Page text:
Entrance of mesodermal precursors into the developing CNS is the most well-accepted origin of microglia. However, the contribution of proliferation and death of recruited microglial precursors to the final microglial cell population remains to be elucidated. To investigate microglial proliferation and apoptosis during development, we combined proliferating cell nuclear antigen (PCNA) immunohistochemistry, in situ detection of nuclear DNA fragmentation (TUNEL), and caspase-3 immunohistochemistry with tomato lectin histochemistry, a selective microglial marker. The study was carried out in Wistar rats from embryonic day (E) 16 to postnatal day (P) 18 in cerebral cortex, subcortical white matter, and hippocampus. Proliferating microglial cells were found at all ages in the three brain regions and represented a significant fraction of the total microglial cell population. The percentage of microglia expressing PCNA progressively increased from the embryonic period (25-51% at E16) to a maximum at P9, when the great majority of microglia expressed PCNA (92-99%) in all the brain regions analyzed. In spite of the remarkable proliferation and expansion of the microglial population with time, the density of microglia remained quite constant in most brain regions because of the considerable growth of the brain during late prenatal and early postnatal periods. In contrast, apoptosis of microglia was detected only at certain times and was restricted to some ameboid cells in white matter and primitive ramified cells in gray matter, representing a small fraction of the microglial population. Therefore, our results point to proliferation of microglial precursors in the developing brain as a physiological mechanism contributing to the acquisition of the adult microglial cell population. In contrast, microglial apoptosis occurs only locally at certain developmental stages and thus seems less crucial for the establishment of the final density of microglia. © 2003 Wiley-Liss, Inc.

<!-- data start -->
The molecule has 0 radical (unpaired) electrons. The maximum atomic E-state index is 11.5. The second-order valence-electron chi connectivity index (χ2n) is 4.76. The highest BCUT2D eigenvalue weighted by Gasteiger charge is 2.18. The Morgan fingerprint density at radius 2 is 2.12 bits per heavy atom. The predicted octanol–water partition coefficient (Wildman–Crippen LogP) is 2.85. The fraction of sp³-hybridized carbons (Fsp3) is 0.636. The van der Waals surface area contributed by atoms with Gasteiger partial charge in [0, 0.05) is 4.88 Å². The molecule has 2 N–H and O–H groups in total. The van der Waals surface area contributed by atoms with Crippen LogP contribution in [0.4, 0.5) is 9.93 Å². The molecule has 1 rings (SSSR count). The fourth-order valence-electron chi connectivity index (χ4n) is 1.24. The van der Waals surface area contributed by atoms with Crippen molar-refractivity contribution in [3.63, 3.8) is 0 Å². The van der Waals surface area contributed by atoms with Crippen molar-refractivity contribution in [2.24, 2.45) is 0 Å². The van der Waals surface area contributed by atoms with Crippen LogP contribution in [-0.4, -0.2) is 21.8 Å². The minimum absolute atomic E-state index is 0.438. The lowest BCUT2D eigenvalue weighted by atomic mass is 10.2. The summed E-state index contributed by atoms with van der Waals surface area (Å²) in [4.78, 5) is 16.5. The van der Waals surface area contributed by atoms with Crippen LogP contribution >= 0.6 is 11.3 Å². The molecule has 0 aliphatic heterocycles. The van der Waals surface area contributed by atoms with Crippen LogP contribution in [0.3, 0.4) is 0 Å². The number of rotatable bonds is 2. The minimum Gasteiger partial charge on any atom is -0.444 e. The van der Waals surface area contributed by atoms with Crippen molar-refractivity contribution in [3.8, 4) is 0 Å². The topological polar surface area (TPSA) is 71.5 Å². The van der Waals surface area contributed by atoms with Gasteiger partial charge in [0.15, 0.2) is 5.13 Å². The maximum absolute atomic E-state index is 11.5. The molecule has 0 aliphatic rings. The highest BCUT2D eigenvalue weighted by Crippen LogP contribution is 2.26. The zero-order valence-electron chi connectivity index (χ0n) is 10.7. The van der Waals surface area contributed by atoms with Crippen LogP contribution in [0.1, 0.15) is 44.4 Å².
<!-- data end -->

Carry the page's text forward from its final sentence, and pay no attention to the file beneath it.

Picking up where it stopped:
|Journal||Journal of Comparative Neurology|
|Publication status||Published - 31 Mar 2003|
- DNA fragmentation
- Proliferating cell nuclear antigen